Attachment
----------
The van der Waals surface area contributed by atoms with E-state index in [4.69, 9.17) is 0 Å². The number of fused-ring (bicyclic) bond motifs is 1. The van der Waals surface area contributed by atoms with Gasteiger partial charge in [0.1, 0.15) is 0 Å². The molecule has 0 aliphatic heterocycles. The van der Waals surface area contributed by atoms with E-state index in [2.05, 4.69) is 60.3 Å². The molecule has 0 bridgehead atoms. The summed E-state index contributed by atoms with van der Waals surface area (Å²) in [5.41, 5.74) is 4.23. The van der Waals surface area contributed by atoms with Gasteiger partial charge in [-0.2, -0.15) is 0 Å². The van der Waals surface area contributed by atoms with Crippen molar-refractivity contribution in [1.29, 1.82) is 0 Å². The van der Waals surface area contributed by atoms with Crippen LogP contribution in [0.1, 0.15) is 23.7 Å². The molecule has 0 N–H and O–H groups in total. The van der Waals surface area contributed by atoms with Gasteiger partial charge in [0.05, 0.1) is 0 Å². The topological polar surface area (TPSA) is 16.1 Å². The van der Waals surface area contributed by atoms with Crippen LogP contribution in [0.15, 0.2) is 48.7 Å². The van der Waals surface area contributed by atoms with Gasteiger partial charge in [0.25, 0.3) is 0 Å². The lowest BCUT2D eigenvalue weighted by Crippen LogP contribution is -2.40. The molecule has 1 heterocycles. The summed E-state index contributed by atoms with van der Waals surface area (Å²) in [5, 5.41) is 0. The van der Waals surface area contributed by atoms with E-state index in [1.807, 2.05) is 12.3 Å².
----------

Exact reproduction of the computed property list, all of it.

The van der Waals surface area contributed by atoms with E-state index in [4.69, 9.17) is 0 Å². The number of fused-ring (bicyclic) bond motifs is 1. The van der Waals surface area contributed by atoms with Gasteiger partial charge in [0.1, 0.15) is 0 Å². The molecule has 0 aliphatic heterocycles. The van der Waals surface area contributed by atoms with E-state index in [2.05, 4.69) is 60.3 Å². The molecule has 0 bridgehead atoms. The summed E-state index contributed by atoms with van der Waals surface area (Å²) in [5.41, 5.74) is 4.23. The van der Waals surface area contributed by atoms with Gasteiger partial charge in [-0.2, -0.15) is 0 Å². The van der Waals surface area contributed by atoms with Crippen molar-refractivity contribution in [1.29, 1.82) is 0 Å². The van der Waals surface area contributed by atoms with Crippen LogP contribution in [0.1, 0.15) is 23.7 Å². The molecule has 0 N–H and O–H groups in total. The van der Waals surface area contributed by atoms with Gasteiger partial charge in [0.05, 0.1) is 0 Å². The topological polar surface area (TPSA) is 16.1 Å². The van der Waals surface area contributed by atoms with Crippen LogP contribution in [0.15, 0.2) is 48.7 Å². The van der Waals surface area contributed by atoms with Gasteiger partial charge in [0.25, 0.3) is 0 Å². The lowest BCUT2D eigenvalue weighted by Crippen LogP contribution is -2.40. The molecule has 1 heterocycles. The summed E-state index contributed by atoms with van der Waals surface area (Å²) in [5, 5.41) is 0. The van der Waals surface area contributed by atoms with E-state index in [1.807, 2.05) is 12.3 Å².